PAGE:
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Atty General Jeff Sessions (Credit: Dept. of Justice)

Two new polls about Attorney General Jeff Sessions provide a prime illustration of how polls can create the illusion of public opinion.

According to a new Quinnipiac poll, a majority of American voters believe that Attorney Jeff Sessions lied under oath during his confirmation hearings, and by a 51% to 42% margin believe he should resign.

According to a new HuffPollster/YouGov poll, a plurality of American adults, 39% to 30%, believe that Sessions should resign.

Both polls find a 9-point margin in favor of a Sessions resignation, but there is a significant difference in the percentage of respondents who express no opinion – 31% in the HuffPollster/YouGov poll, just 7% in the Quinnipiac poll.

Why such a large difference? The Quinnipiac poll was conducted by phone and did not offer the respondents a “no opinion” option, thus pressuring them to come up with an opinion. In contrast, the HuffPollster/YouGov poll, conducted online, did offer a “no opinion” option. Many people will admit ignorance if given the chance.

Neither poll, however, measures how strongly people feel about the issue. Typically, many respondents in a poll will express a top-of-mind opinion to the interviewer, but if asked a follow-up question, will admit they really don’t care one way or another. Thus, the percentage of Americans actually clamoring for Sessions to resign is likely to be significantly below even the 39% reported by HuffPollster.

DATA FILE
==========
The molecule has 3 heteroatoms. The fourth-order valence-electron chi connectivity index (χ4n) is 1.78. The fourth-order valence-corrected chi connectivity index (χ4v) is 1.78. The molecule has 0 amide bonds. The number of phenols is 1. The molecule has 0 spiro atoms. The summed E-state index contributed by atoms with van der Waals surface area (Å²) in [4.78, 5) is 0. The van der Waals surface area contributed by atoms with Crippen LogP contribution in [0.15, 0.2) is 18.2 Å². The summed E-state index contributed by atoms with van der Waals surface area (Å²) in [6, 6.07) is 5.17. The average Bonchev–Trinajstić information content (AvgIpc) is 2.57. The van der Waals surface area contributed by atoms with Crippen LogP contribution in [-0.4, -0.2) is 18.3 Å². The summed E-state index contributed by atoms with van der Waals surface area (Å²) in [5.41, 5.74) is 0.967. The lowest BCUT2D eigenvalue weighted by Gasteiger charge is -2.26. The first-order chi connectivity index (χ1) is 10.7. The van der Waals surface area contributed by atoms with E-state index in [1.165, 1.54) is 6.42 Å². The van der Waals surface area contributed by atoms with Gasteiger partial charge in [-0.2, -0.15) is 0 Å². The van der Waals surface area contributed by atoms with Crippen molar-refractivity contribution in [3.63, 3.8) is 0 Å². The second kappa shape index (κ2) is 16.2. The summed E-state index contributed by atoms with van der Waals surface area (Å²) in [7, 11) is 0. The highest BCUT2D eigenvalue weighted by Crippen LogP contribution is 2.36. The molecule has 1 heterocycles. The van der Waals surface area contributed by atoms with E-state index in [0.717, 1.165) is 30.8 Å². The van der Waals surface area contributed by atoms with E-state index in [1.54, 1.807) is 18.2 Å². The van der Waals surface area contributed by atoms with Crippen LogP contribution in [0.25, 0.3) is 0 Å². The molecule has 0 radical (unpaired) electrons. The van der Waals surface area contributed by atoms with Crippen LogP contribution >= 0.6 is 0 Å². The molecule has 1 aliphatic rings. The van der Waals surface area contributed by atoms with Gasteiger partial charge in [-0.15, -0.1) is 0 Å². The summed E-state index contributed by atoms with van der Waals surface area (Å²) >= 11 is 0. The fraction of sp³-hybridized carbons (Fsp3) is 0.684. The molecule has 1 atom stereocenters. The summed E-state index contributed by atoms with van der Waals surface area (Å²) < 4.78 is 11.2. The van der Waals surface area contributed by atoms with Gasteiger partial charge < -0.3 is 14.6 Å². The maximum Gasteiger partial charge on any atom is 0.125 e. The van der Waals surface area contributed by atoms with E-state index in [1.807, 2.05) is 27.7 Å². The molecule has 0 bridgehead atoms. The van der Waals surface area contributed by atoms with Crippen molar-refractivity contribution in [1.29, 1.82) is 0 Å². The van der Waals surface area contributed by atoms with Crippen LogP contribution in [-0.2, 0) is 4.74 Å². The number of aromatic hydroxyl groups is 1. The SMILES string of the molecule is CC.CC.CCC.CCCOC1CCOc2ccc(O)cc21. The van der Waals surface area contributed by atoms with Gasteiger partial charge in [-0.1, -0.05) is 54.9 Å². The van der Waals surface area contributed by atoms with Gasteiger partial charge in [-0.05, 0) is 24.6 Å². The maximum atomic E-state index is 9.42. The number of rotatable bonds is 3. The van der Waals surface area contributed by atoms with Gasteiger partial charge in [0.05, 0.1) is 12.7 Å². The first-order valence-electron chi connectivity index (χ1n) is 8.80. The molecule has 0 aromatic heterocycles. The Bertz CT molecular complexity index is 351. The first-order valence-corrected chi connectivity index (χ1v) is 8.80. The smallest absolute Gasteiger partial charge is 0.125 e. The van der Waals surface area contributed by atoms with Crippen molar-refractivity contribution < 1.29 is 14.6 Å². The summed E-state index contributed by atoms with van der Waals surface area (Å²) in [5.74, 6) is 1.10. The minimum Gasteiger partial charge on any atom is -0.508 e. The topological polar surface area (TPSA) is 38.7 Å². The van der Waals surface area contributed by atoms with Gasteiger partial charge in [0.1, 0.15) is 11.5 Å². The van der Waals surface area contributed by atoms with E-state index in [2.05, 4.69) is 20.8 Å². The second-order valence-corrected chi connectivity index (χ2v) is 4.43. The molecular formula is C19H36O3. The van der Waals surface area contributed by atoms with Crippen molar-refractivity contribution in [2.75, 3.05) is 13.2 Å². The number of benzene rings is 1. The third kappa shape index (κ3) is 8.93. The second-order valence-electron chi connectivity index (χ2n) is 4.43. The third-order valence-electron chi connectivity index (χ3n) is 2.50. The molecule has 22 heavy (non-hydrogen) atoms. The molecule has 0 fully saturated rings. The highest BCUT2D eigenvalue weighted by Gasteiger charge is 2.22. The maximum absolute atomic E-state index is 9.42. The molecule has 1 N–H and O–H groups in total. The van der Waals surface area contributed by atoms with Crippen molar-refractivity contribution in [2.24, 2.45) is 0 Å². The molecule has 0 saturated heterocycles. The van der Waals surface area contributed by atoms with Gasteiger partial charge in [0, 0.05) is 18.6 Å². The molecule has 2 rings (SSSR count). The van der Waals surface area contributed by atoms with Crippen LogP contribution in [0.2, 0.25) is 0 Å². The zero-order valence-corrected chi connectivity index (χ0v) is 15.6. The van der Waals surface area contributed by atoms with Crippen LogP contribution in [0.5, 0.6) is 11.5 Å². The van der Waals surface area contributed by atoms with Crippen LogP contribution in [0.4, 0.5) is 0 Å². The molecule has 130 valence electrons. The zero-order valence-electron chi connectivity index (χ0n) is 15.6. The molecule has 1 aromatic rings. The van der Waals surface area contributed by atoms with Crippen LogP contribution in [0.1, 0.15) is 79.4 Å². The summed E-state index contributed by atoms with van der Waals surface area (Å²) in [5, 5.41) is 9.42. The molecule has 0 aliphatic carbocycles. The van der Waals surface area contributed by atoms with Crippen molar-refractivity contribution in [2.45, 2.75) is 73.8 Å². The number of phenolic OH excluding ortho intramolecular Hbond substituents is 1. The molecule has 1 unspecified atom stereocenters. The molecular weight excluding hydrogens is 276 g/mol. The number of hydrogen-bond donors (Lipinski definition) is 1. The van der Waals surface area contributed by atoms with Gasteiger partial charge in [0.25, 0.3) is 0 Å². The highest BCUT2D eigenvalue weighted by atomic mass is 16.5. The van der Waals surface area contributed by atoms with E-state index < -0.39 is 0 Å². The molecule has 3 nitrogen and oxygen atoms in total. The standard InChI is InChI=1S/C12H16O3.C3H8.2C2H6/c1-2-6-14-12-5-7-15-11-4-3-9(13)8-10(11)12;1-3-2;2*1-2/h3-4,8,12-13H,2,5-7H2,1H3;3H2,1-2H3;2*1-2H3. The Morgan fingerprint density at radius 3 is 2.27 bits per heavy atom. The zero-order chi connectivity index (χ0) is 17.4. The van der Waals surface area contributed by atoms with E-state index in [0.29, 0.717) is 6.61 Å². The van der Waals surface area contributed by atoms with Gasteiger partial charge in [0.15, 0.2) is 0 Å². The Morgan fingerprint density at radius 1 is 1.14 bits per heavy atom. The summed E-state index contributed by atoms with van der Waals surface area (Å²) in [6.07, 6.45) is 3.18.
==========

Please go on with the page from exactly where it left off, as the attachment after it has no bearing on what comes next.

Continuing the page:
Feeding Respondents Information

The problem of measuring a realistic public opinion is complicated further by the fact that both polls fed respondents information and then asked them to offer an immediate opinion on the issue. Quinnipiac’s approach was the more imprudent.

First, it told respondents that Sessions had stated in his confirmation hearings that he did not have any communication with Russian officials while working with the Trump campaign, and that later it was discovered that he had met with the Russian ambassador during that period. Then the poll asked, “Do you think he lied under oath about this issue, or do you think he made an unclear statement without lying?”

For most respondents who had not been paying attention to the news, this formulation of the issue would no doubt have led them to the conclusion that Sessions was lying. They would not have heard Sessions’ defense – that he had been confused by the question asked him by Senator Al Franken during the hearing.

By providing limited and negative information about Sessions, Quinnipiac tainted its sample, so that it no longer represented the larger population of voters. Then, having just implied that Sessions had lied, the poll asked whether respondents felt Sessions should resign. It was not surprising that a majority said yes.

The HuffPollster/YouGov poll was not as explicit in its bias against Sessions, though it too provided limited, negative information. To its credit, the poll did use the information to ask how closely people had been following the issue, reporting that about four in ten were paying little to no attention, and less than three in ten were following the news about that story “very closely.”